MARS is intended to be parsimonious, including a forward selection and backward elimination procedures. In forward selection, MARS adds the basis functions in pairs for different dimensions, which gives the maximum reduction in the sum of squares error. The process of adding continues until it reaches the maximum number of basis functions. By removing the least effective term at each step, the backward elimination process avoids overfitting. MARS basically has an embedded dimension reduction technique, which is very useful for blackbox optimization where there is no previous understanding of input variables and their impact on the response. As a consequence, in the final model it maintains the most important variables. The advantages of MARS over other statistical models, such as linear regression models lie in its ability to handle curvature in highdimensional space and produce easiertointerpret models.
2.5 Cart
CART is a nonparametric decision tree and nonlinear predictive modeling method
Breiman et al. (1984). It partitions the space into smaller subregions, recursively, so that the interactions are manageable. For regression predictive modeling problems, CART chooses binary splits by minimizing the sum of the squared error, Equation 6, across all data points that fall within each partition. The partitions discover the structure of the unknown function as we progress over time.(6) 
where is the response value for each observations and is the average response value of the observations in terminal .
2.6 ExplorationExploitation Pareto Approach (EEPA)
EEPA Dickson (2014) is an explorationexploitation candidate selection approach. It creates a Pareto frontier on the estimated function value from the surrogate model, as one dimension, and the distance of the candidate points from the already evaluated points, as the second dimension. The first dimension exploits the interesting regions around the optimum function value area, and the second dimension explores the undiscovered regions. The exploration metric is where , and the exploitation metric is the fitted function value . The first metric needs to be maximized, while the second should be minimized. The nondominated Pareto set is given by , where is a fixed random pool of sample points. There might be candidate points on the Pareto set that are close to each other. To find the winning candidate points from the Pareto set maximin exploration technique is applied.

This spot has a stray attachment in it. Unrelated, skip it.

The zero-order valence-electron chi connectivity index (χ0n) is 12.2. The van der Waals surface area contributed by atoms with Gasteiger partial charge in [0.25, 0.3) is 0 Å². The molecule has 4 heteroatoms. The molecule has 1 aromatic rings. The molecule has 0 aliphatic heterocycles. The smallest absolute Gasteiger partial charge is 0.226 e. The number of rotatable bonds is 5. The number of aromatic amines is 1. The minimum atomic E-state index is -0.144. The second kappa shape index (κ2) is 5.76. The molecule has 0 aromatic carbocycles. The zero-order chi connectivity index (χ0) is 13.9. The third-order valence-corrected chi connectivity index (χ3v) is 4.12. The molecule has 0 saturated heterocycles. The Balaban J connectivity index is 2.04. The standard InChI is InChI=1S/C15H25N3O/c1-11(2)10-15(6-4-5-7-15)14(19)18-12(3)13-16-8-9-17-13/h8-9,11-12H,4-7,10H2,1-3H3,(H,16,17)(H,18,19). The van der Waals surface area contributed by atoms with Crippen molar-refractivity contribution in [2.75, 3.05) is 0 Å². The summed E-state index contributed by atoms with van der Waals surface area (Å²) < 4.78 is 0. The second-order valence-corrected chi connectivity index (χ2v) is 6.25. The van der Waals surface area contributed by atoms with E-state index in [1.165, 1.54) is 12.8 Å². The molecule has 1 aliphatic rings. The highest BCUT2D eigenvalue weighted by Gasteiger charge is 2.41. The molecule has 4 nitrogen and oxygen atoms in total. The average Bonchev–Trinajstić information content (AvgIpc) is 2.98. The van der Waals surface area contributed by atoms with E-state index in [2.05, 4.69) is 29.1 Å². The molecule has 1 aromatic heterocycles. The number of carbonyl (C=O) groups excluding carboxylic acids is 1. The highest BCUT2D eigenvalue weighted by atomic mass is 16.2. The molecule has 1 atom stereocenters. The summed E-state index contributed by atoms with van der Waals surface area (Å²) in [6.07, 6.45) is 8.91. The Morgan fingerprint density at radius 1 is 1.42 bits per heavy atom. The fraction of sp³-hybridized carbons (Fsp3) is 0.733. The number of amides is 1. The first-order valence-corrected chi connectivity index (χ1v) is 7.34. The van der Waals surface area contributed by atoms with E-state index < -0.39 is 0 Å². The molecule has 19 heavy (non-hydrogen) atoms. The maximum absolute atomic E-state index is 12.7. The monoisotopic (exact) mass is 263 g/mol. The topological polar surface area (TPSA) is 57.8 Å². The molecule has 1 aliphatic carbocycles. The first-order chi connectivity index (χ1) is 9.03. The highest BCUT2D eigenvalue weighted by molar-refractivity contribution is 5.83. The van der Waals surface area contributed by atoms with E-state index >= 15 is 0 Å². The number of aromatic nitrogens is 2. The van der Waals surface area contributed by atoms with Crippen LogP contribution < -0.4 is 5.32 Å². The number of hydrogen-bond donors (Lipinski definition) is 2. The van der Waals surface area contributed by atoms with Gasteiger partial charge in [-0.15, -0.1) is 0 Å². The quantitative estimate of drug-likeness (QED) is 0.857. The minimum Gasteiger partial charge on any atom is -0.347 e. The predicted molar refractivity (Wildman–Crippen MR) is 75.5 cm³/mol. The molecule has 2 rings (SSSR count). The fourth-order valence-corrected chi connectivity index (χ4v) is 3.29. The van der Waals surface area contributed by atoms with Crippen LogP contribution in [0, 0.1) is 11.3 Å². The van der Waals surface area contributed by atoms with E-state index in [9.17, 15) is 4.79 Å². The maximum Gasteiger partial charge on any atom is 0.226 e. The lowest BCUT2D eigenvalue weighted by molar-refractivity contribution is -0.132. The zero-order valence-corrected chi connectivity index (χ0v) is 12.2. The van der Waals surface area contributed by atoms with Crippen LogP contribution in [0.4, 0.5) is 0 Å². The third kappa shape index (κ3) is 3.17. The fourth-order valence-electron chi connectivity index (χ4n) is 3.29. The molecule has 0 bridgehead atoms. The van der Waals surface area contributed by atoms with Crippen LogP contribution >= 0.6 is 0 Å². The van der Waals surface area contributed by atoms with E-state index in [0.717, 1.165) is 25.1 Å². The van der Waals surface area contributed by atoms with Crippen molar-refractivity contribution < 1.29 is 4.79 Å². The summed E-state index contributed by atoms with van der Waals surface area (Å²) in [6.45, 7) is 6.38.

2.7 Literature
Various surrogate models has been used in the blackoptimization literature. Moore et al. (2000); Costas et al. (2014); Crino and Brown (2007); Dickson (2014) employ noninterpolating models such as MARS and polynomial regression. Krigigng Sacks et al. (1989); Jones et al. (1998); Simpson et al. (1998); Huang et al. (2006); Picheny et al. (2013a); Dong et al. (2015) is one the most traditional surrogate models used in the literature for blackbox optimization. RBF, an interpolating technique, is the most common surrogate model that has been given attention lately Regis,Rommel (2011); Regis (2014a, b); Krityakierne et al. (2016); Datta and Regis (2016); Jakobsson et al. (2010); Müller and Shoemaker (2014); Müller (2016). Considering every variable as a significant factor to the output is the weakest part of the surrogate optimization literature. Crino Crino and Brown (2007) demonstrates that MARS is capable of screening and reducing variables using the parsimonious nature of MARS.